no names, no way to verify what he's claiming.  Indeed, the very fact
that they aren't better covered is claimed as evidence that it happened,
as is so often the case with these kind of theories.  On these grounds,
the premise of 'The Matrix' could also be proven to be true.  (Hey,
maybe it is, but what I mean is in the absence of evidence why SHOULD I
believe it?)

I was watching the TV, and I saw both towers go down, and my VCR was
rolling - they collapsed from the top down.  The lower floors didn't go
anywhere until the floors above crushed them - if this had been caused
by explosions in the foundation, the whole tower would have gone down as
one.  Not only is this again based on no evidence,  this time I'll even
claim to have verifiable evidence to the contrary.

The liklihood of a covert operation being blown is proportional to the
number of people who know about it.  There is simply no way that the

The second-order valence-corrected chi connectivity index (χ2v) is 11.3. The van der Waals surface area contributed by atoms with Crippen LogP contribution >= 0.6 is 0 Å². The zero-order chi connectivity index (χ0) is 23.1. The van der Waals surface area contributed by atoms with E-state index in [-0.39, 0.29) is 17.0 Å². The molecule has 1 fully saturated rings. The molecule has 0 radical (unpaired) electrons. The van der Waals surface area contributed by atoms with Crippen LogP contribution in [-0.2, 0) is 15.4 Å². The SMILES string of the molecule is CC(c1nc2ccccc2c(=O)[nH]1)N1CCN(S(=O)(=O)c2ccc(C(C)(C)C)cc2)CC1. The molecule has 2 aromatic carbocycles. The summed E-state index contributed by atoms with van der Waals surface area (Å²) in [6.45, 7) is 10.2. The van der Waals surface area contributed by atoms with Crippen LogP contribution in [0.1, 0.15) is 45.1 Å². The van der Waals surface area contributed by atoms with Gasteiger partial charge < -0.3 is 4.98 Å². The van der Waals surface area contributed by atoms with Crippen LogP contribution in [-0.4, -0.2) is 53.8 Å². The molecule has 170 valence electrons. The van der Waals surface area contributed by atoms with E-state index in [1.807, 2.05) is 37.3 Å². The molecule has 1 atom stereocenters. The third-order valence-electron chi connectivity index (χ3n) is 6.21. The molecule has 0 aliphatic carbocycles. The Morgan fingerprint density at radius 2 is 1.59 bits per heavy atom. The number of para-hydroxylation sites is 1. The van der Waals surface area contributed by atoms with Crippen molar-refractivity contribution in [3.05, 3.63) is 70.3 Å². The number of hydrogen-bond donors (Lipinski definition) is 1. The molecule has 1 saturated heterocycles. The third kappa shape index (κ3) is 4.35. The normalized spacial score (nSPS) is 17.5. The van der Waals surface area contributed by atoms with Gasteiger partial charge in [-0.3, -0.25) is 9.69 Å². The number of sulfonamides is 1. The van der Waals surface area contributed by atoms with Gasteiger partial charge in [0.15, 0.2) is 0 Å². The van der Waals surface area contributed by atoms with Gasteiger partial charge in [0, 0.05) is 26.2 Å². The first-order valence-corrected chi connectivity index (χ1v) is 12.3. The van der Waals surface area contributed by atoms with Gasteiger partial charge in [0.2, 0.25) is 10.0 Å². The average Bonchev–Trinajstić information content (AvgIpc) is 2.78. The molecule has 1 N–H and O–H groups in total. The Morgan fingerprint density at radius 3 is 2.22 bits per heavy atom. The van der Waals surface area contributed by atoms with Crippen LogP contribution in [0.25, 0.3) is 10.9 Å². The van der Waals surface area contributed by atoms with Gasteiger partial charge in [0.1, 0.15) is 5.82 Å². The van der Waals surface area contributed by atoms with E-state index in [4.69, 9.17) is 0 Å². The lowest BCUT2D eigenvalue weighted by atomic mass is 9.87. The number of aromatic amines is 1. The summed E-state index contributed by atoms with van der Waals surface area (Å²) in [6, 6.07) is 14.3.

number of people required to make this happen and then cover it up
(airlines - if the planes weren't really hijacked, the people who made
cell phone calls from the hijacked planes, all the fire dept and police
and FBI investigators who will inevitably find evidence of these
supposed other bombs if they exist) could keep from leaking anything.

I am against many policies of the US Govt, but it's a mistake to assume
that all bad policies have some evil puppetmaster behind them.  Good
people do evil things when they fail to care about or fully consider the
consequences of their actions, and I think this is a much more